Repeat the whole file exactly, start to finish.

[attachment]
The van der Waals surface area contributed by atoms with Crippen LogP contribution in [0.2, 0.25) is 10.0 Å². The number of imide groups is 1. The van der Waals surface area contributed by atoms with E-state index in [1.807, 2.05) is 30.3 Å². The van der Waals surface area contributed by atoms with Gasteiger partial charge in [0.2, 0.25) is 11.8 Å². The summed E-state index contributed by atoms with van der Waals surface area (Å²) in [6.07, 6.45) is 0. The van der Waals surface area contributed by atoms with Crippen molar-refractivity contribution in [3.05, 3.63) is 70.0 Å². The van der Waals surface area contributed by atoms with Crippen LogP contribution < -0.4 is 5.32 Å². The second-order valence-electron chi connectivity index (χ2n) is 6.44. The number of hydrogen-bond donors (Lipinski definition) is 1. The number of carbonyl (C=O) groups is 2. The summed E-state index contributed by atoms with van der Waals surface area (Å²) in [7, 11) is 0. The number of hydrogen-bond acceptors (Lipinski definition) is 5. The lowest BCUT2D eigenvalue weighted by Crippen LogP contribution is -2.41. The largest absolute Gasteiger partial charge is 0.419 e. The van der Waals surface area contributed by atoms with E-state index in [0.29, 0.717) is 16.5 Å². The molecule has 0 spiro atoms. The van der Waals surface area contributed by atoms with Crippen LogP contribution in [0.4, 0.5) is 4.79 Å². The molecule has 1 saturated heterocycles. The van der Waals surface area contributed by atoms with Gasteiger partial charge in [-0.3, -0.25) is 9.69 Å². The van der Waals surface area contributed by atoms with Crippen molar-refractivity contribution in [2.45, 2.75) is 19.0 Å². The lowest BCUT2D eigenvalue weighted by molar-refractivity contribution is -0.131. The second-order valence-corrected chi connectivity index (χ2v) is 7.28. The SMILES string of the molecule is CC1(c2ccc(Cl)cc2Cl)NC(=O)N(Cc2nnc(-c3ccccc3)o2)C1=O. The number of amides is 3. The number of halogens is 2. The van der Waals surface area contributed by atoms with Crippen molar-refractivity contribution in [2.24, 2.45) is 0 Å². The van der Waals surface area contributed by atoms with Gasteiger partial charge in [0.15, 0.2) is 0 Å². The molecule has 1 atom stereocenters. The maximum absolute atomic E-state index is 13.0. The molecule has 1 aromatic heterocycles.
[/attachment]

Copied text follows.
The van der Waals surface area contributed by atoms with Crippen LogP contribution in [0.2, 0.25) is 10.0 Å². The number of imide groups is 1. The van der Waals surface area contributed by atoms with E-state index in [1.807, 2.05) is 30.3 Å². The van der Waals surface area contributed by atoms with Gasteiger partial charge in [0.2, 0.25) is 11.8 Å². The summed E-state index contributed by atoms with van der Waals surface area (Å²) in [6.07, 6.45) is 0. The van der Waals surface area contributed by atoms with Crippen molar-refractivity contribution in [3.05, 3.63) is 70.0 Å². The van der Waals surface area contributed by atoms with Crippen LogP contribution < -0.4 is 5.32 Å². The second-order valence-electron chi connectivity index (χ2n) is 6.44. The number of hydrogen-bond donors (Lipinski definition) is 1. The number of carbonyl (C=O) groups is 2. The summed E-state index contributed by atoms with van der Waals surface area (Å²) in [7, 11) is 0. The number of hydrogen-bond acceptors (Lipinski definition) is 5. The lowest BCUT2D eigenvalue weighted by Crippen LogP contribution is -2.41. The largest absolute Gasteiger partial charge is 0.419 e. The van der Waals surface area contributed by atoms with E-state index in [0.29, 0.717) is 16.5 Å². The molecule has 0 spiro atoms. The van der Waals surface area contributed by atoms with Crippen LogP contribution in [0.4, 0.5) is 4.79 Å². The molecule has 1 saturated heterocycles. The van der Waals surface area contributed by atoms with Gasteiger partial charge in [-0.3, -0.25) is 9.69 Å². The van der Waals surface area contributed by atoms with Crippen molar-refractivity contribution in [2.45, 2.75) is 19.0 Å². The lowest BCUT2D eigenvalue weighted by molar-refractivity contribution is -0.131. The second-order valence-corrected chi connectivity index (χ2v) is 7.28. The SMILES string of the molecule is CC1(c2ccc(Cl)cc2Cl)NC(=O)N(Cc2nnc(-c3ccccc3)o2)C1=O. The number of amides is 3. The number of halogens is 2. The van der Waals surface area contributed by atoms with Crippen molar-refractivity contribution in [2.24, 2.45) is 0 Å². The van der Waals surface area contributed by atoms with Gasteiger partial charge in [0.15, 0.2) is 0 Å². The molecule has 1 atom stereocenters. The maximum absolute atomic E-state index is 13.0. The molecule has 1 aromatic heterocycles.